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Covid-19 e animali selvatici

I ricercatori cercano di capire l'impatto del virus Covid-19 sugli animali selvatici

A frozen Hollow Rock sits on Lake Superior in Grand Portage, Minn. on March 3, 2022. (AP Photo/Emma H. Tobin)
A wildlife team covers a young buck's head with a cloth to help calm it before testing the deer for the coronavirus and taking other biological samples in Grand Portage, Minn. on Wednesday, March 2, 2022. Scientists are concerned that the COVID-19 virus could evolve within animal populations – potentially spawning dangerous viral mutants that could jump back to people, spread among us and reignite what for now seems like a waning crisis. (AP Photo/Laura Ungar)
The sun begins to set over Hollow Rock on frozen Lake Superior in Grand Portage, Minn. on March 3, 2022. (AP Photo/Emma H. Tobin)
FILE - In this Monday, Feb. 8, 2021, file photo, a visitor with a mask observes an orangutan in an enclosure at the Schoenbrunn Zoo in Vienna, Austria. Around the world, scientists and veterinarians are racing to protect animals from the coronavirus, often using the same playbook for minimizing disease spread among people. That includes social distancing, health checks and a vaccine for some zoo animals. (AP Photo/Ronald Zak, File)
A young buck peaks out from under a blanket while in a Clover deer trap. A wildlife team is testing the animal for the coronavirus and taking other biological samples in Grand Portage, Minn. on March 2, 2022. The COVID-19 virus has been confirmed in wildlife in at least 24 U.S. states, including Minnesota. Recently, an early Canadian study showed someone in nearby Ontario likely contracted a highly mutated strain from a deer. (AP Photo/Laura Ungar)
FILE - In this Sept. 16, 2019, file photo, Sandra, a 33-year-old orangutan, stands in her enclosure at the former city zoo now known as Eco Parque, in Buenos Aires, Argentina. Around the world, scientists and veterinarians are racing to protect animals from the coronavirus, often using the same playbook for minimizing disease spread among people. That includes social distancing, health checks and a vaccine for some zoo animals. (AP Photo/Natacha Pisarenko, File)
E.J. Isaac, Roger Deschampe Jr., and Frank Manthey, who work in resource management for the Grand Portage Band of Lake Superior Chippewa, take biological samples from a deer they caught in a Clover trap on March 2, 2022 in Grand Portage, Minn.. These samples, including a COVID-19 test on the animal, will be sent to scientists for research. (AP Photo/Emma H. Tobin)
FILE - In this Monday, Sept. 2, 2019, file photo, a silverback mountain gorilla named Segasira walks in Volcanoes National Park, Rwanda. Conservationists are worried about the coronavirus spreading among wild great apes, but aren't currently planning a vaccination campaign. Instead, they are going to extreme measures to ensure that human trackers and researchers visiting the animals aren't spreading disease. (AP Photo/Felipe Dana, File)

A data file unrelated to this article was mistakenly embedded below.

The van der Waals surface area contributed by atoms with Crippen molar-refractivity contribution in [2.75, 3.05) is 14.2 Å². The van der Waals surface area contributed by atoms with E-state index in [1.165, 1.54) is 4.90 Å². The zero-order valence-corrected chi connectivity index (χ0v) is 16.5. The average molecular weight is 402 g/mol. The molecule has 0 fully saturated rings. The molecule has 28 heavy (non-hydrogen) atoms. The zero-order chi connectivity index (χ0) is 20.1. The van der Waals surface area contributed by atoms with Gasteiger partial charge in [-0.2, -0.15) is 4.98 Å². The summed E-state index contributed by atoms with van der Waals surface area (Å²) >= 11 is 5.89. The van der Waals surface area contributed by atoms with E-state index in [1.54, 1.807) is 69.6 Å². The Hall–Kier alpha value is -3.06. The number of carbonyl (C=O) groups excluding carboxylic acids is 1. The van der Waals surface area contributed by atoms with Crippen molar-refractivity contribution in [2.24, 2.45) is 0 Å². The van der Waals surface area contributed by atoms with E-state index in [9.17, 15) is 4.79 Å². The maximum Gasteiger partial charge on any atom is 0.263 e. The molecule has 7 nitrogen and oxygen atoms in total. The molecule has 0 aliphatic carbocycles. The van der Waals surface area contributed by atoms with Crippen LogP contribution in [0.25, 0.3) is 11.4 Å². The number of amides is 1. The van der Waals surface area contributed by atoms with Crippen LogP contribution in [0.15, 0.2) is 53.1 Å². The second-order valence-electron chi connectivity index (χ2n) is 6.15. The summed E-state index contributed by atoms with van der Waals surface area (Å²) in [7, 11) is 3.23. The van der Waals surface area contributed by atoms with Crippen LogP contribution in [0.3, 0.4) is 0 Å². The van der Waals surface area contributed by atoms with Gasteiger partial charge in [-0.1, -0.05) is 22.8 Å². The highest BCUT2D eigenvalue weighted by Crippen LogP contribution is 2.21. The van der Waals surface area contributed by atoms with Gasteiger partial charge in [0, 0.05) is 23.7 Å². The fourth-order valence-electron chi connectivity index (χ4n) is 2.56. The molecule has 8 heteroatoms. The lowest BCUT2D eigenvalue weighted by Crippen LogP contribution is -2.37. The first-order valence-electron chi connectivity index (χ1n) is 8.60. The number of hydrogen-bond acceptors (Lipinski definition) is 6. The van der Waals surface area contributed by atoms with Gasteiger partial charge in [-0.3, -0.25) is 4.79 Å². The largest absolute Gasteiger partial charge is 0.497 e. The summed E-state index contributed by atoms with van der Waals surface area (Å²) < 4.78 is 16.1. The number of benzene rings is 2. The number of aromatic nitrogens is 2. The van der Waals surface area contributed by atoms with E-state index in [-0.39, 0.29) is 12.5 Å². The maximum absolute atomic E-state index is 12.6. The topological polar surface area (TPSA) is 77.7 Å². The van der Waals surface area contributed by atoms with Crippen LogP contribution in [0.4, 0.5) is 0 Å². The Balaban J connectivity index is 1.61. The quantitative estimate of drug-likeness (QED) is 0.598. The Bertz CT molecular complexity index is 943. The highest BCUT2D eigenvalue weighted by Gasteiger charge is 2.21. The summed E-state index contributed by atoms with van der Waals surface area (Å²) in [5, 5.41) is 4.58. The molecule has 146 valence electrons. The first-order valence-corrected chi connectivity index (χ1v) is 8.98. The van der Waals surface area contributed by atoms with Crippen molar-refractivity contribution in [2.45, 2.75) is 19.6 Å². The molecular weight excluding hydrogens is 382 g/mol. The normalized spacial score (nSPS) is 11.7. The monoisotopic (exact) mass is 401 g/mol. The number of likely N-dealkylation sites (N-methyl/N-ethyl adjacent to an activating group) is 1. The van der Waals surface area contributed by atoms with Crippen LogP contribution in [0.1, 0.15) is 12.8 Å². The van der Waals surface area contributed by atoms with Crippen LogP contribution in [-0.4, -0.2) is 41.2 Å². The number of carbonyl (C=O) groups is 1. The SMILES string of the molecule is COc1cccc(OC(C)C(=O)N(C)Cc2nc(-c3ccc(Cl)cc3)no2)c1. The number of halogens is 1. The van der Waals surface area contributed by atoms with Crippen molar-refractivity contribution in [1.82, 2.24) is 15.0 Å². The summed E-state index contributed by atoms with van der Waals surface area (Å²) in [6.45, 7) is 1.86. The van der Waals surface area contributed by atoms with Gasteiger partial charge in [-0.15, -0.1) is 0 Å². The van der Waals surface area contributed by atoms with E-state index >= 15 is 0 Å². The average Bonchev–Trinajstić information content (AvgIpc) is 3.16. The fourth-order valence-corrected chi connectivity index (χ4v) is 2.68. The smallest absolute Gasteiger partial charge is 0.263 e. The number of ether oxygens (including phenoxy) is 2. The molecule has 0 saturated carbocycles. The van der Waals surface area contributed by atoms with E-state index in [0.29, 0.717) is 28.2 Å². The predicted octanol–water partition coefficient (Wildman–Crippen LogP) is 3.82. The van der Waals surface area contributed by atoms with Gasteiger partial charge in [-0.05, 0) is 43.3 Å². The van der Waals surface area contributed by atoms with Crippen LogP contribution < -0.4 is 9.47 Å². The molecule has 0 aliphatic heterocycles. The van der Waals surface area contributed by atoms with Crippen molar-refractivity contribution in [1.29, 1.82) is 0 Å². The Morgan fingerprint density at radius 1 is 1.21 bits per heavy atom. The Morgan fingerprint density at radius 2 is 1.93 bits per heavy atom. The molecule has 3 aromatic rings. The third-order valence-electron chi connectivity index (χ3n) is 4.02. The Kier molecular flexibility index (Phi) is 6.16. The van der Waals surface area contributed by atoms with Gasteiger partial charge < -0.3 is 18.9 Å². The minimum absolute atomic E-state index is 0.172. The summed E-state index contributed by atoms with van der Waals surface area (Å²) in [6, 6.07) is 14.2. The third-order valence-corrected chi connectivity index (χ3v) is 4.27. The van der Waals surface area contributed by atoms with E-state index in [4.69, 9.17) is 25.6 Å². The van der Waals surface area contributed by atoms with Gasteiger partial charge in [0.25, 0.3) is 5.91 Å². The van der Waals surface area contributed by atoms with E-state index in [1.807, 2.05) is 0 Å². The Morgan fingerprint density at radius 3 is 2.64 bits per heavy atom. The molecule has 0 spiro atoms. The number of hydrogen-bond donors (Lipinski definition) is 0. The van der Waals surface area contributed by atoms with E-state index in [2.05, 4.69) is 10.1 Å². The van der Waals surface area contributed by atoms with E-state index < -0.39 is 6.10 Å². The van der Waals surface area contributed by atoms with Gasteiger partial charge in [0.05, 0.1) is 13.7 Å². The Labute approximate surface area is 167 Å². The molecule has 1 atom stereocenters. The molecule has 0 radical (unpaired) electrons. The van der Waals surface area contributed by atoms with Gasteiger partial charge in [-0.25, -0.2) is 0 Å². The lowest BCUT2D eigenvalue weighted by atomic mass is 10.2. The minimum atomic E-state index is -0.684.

FILE - In this Saturday, March 14, 2020 file photo, health officials inspect bats to be confiscated and culled in the wake of coronavirus outbreak at a live animal market in Solo, Central Java, Indonesia. The World Health Organization said Friday May 8, 2020, that although a market in the Chinese city of Wuhan selling live animals likely played a significant role in the emergence of the new coronavirus, it does not recommend that such live markets be shut down globally. (AP Photo, File)
FILE - In this July 29, 2008, file photo, a rhesus macaque monkey grooms another on Cayo Santiago, known as Monkey Island, off the eastern coast of Puerto Rico. Since 1938, the 37-acre island has served as a research colony where the monkeys, originally from India, are studied. Even as companies recruit tens of thousands of people for larger COVID-19 coronavirus vaccine studies in the summer of 2020, behind the scenes scientists still are testing ferrets, monkeys and other animals in hopes of clues to those basic questions — steps that in a pre-pandemic era would have been finished first. (AP Photo/Brennan Linsley, File)

Un team di ricercatori statunitensi sta verificando se e come il Covid 19 stia colpendo gli animali selvatici, prelevando campioni biologici. La presenza del virus è stata confermata nella fauna selvatica in almeno 24 stati degli Stati Uniti. Recentemente, un altro studio ha mostrato come anche in Canada, nella provincia dell’Ontario, ci siano tracce di un ceppo mutato del virus.

Nel frattempo, in tutto il mondo scienziati e veterinari stanno cercando di proteggere come possibile gli animali dal coronavirus, con distanziamento, controlli sanitari e vaccino per alcuni degli animali negli zoo. (AP Photo/Laura Ungar/Ronald Zak, File)

 

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